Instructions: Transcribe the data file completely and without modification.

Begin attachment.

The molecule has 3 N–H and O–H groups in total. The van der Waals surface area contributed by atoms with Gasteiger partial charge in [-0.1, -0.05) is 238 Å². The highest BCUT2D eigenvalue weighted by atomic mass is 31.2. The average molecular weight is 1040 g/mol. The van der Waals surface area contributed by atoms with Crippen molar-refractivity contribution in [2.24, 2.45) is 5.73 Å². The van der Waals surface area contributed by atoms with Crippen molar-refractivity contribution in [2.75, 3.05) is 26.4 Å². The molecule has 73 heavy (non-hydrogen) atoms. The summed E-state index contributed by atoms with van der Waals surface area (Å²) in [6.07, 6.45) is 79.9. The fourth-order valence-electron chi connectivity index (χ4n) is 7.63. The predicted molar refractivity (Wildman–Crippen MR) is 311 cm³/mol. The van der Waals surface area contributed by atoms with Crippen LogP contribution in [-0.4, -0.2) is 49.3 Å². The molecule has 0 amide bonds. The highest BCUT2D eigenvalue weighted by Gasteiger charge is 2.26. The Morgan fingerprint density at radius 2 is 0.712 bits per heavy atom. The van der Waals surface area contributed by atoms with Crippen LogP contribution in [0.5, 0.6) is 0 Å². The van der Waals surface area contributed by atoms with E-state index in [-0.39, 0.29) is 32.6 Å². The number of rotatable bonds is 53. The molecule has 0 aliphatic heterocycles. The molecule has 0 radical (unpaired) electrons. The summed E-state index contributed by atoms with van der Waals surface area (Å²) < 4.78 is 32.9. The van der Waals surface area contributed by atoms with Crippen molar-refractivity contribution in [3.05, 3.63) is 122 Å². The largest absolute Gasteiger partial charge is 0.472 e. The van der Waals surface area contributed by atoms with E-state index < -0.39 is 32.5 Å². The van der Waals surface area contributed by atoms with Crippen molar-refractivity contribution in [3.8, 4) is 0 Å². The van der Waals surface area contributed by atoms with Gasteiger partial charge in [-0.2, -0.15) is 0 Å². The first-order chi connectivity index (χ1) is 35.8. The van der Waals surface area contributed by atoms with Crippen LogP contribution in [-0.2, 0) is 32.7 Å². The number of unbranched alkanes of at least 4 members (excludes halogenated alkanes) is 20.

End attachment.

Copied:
The molecule has 3 N–H and O–H groups in total. The van der Waals surface area contributed by atoms with Gasteiger partial charge in [-0.1, -0.05) is 238 Å². The highest BCUT2D eigenvalue weighted by atomic mass is 31.2. The average molecular weight is 1040 g/mol. The van der Waals surface area contributed by atoms with Crippen molar-refractivity contribution in [2.24, 2.45) is 5.73 Å². The van der Waals surface area contributed by atoms with Crippen molar-refractivity contribution in [2.75, 3.05) is 26.4 Å². The molecule has 73 heavy (non-hydrogen) atoms. The summed E-state index contributed by atoms with van der Waals surface area (Å²) in [6.07, 6.45) is 79.9. The fourth-order valence-electron chi connectivity index (χ4n) is 7.63. The predicted molar refractivity (Wildman–Crippen MR) is 311 cm³/mol. The van der Waals surface area contributed by atoms with Crippen LogP contribution in [-0.4, -0.2) is 49.3 Å². The molecule has 0 amide bonds. The highest BCUT2D eigenvalue weighted by Gasteiger charge is 2.26. The Morgan fingerprint density at radius 2 is 0.712 bits per heavy atom. The van der Waals surface area contributed by atoms with Crippen LogP contribution in [0.5, 0.6) is 0 Å². The van der Waals surface area contributed by atoms with E-state index in [-0.39, 0.29) is 32.6 Å². The number of rotatable bonds is 53. The molecule has 0 aliphatic heterocycles. The molecule has 0 radical (unpaired) electrons. The summed E-state index contributed by atoms with van der Waals surface area (Å²) < 4.78 is 32.9. The van der Waals surface area contributed by atoms with Crippen molar-refractivity contribution in [3.05, 3.63) is 122 Å². The largest absolute Gasteiger partial charge is 0.472 e. The van der Waals surface area contributed by atoms with E-state index < -0.39 is 32.5 Å². The van der Waals surface area contributed by atoms with Crippen molar-refractivity contribution in [3.8, 4) is 0 Å². The van der Waals surface area contributed by atoms with Gasteiger partial charge in [-0.2, -0.15) is 0 Å². The first-order chi connectivity index (χ1) is 35.8. The van der Waals surface area contributed by atoms with Crippen LogP contribution in [-0.2, 0) is 32.7 Å². The number of unbranched alkanes of at least 4 members (excludes halogenated alkanes) is 20.